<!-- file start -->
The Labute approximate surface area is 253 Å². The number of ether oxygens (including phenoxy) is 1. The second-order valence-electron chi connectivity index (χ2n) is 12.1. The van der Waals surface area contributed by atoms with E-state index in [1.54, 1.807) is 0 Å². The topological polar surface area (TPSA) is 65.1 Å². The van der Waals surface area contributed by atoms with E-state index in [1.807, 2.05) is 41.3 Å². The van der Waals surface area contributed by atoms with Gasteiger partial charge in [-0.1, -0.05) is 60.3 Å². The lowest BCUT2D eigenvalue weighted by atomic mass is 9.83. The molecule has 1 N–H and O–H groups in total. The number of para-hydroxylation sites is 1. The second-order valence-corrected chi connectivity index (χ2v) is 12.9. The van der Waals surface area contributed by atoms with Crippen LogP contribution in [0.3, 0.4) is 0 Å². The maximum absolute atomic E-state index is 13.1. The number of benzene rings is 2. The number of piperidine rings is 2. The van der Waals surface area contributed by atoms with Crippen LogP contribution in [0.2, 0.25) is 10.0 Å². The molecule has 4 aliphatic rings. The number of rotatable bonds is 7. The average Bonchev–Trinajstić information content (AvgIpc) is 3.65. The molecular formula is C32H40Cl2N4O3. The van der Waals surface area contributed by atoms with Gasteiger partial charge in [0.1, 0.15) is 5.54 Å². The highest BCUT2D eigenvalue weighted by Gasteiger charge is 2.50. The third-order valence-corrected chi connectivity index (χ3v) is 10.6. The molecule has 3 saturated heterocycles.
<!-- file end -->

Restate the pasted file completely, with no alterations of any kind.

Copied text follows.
The Labute approximate surface area is 253 Å². The number of ether oxygens (including phenoxy) is 1. The second-order valence-electron chi connectivity index (χ2n) is 12.1. The van der Waals surface area contributed by atoms with E-state index in [1.54, 1.807) is 0 Å². The topological polar surface area (TPSA) is 65.1 Å². The van der Waals surface area contributed by atoms with E-state index in [1.807, 2.05) is 41.3 Å². The van der Waals surface area contributed by atoms with Gasteiger partial charge in [-0.1, -0.05) is 60.3 Å². The lowest BCUT2D eigenvalue weighted by atomic mass is 9.83. The molecule has 1 N–H and O–H groups in total. The number of para-hydroxylation sites is 1. The second-order valence-corrected chi connectivity index (χ2v) is 12.9. The van der Waals surface area contributed by atoms with Crippen LogP contribution in [0.3, 0.4) is 0 Å². The maximum absolute atomic E-state index is 13.1. The number of benzene rings is 2. The number of piperidine rings is 2. The van der Waals surface area contributed by atoms with Crippen LogP contribution in [0.2, 0.25) is 10.0 Å². The molecule has 4 aliphatic rings. The number of rotatable bonds is 7. The average Bonchev–Trinajstić information content (AvgIpc) is 3.65. The molecular formula is C32H40Cl2N4O3. The van der Waals surface area contributed by atoms with Gasteiger partial charge in [0.1, 0.15) is 5.54 Å². The highest BCUT2D eigenvalue weighted by Gasteiger charge is 2.50. The third-order valence-corrected chi connectivity index (χ3v) is 10.6. The molecule has 3 saturated heterocycles.